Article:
Probing Our Dynamic Outer Solar System

The outskirts of our solar system is a region dominated by the solar wind flowing away from the Sun and encountering the interstellar material (ISM) in space. Solar wind is also magnetized and creates a heliosphere, around our planetary system.

1641 Views | Published on 20th Feb, 2018

The outskirts of our solar system is a region dominated by the solar wind flowing away from the Sun and encountering the interstellar material (ISM) in space.

The solar wind is also magnetized and creates a bubble, called the heliosphere, around our planetary system. The bubble's shape depends on the strength of the wind and the properties of the ISM. But this distant region is difficult to probe. In order to understand what is going on in the heliosphere, data from the Voyager space craft and the International Boundary Explorer (called IBEX) have been used. IBEX is able to measure atoms in the heliosphere and the Voyager spacecraft measure the properties of the plasma field. Importantly though, all this accumulated information must be fed into complicated models to understand the detailed structure of the boundary layer.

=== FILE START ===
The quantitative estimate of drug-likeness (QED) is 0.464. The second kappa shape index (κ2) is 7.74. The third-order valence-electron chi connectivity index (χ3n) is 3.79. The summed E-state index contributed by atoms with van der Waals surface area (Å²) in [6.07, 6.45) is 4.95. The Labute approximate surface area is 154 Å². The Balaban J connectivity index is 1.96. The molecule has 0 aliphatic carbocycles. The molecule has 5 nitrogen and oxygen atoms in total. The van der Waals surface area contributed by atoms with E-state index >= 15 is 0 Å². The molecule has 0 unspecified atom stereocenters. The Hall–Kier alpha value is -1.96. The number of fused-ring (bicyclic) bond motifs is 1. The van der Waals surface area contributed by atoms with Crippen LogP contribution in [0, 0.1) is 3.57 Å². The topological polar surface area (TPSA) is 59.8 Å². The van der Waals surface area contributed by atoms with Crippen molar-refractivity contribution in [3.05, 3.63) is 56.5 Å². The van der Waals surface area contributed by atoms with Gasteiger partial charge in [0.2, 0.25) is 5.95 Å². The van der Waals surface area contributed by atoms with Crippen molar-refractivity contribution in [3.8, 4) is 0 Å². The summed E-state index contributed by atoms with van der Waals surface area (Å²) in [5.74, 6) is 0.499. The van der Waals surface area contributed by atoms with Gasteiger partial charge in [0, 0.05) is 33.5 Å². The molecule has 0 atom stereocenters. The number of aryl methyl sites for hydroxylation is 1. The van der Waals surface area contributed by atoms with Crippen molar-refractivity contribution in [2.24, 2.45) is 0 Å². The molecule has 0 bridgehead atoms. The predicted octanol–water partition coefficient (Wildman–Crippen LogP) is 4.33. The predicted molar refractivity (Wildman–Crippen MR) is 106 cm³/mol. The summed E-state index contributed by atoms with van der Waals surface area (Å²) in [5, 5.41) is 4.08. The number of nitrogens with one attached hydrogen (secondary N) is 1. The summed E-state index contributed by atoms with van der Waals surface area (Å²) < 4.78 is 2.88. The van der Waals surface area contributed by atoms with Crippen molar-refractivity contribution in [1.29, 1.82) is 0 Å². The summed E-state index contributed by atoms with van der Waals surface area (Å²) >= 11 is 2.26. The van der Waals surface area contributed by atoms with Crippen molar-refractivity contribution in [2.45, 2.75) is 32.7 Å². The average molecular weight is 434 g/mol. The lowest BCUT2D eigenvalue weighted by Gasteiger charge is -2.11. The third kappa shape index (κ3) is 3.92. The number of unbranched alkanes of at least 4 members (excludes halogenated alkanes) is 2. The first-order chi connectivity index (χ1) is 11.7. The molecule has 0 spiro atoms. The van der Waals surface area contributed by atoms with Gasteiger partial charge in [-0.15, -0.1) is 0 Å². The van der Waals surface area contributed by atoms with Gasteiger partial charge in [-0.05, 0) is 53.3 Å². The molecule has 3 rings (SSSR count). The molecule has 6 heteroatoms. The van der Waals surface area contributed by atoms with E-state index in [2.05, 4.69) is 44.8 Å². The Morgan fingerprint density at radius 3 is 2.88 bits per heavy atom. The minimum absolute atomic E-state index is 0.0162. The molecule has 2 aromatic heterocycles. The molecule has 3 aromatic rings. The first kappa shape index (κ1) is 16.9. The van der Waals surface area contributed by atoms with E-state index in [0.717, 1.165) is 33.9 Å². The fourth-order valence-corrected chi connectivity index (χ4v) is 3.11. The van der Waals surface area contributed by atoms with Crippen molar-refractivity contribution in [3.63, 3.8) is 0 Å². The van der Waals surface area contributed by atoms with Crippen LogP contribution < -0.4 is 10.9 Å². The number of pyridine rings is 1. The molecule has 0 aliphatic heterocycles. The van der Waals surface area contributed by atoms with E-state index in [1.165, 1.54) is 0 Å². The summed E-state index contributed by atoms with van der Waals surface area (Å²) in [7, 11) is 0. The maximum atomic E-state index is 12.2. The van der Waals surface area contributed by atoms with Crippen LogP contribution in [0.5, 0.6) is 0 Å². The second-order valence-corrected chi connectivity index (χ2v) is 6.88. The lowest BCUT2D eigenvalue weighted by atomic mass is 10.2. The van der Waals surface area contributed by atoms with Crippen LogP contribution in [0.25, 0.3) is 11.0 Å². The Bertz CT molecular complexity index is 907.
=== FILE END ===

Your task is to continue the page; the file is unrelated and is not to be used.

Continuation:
Join Tony Darnell and Carol Christian during Afternoon Astronomy Coffee on February 22, 2018 at 3PM Eastern (Daylight) Time as they discuss with Nikolai Pogorelov (University of Alabama), and Jacob Heerikhuisen (University of Alabama) about unraveling the data collected and the success in modeling the heliosphere boundary.

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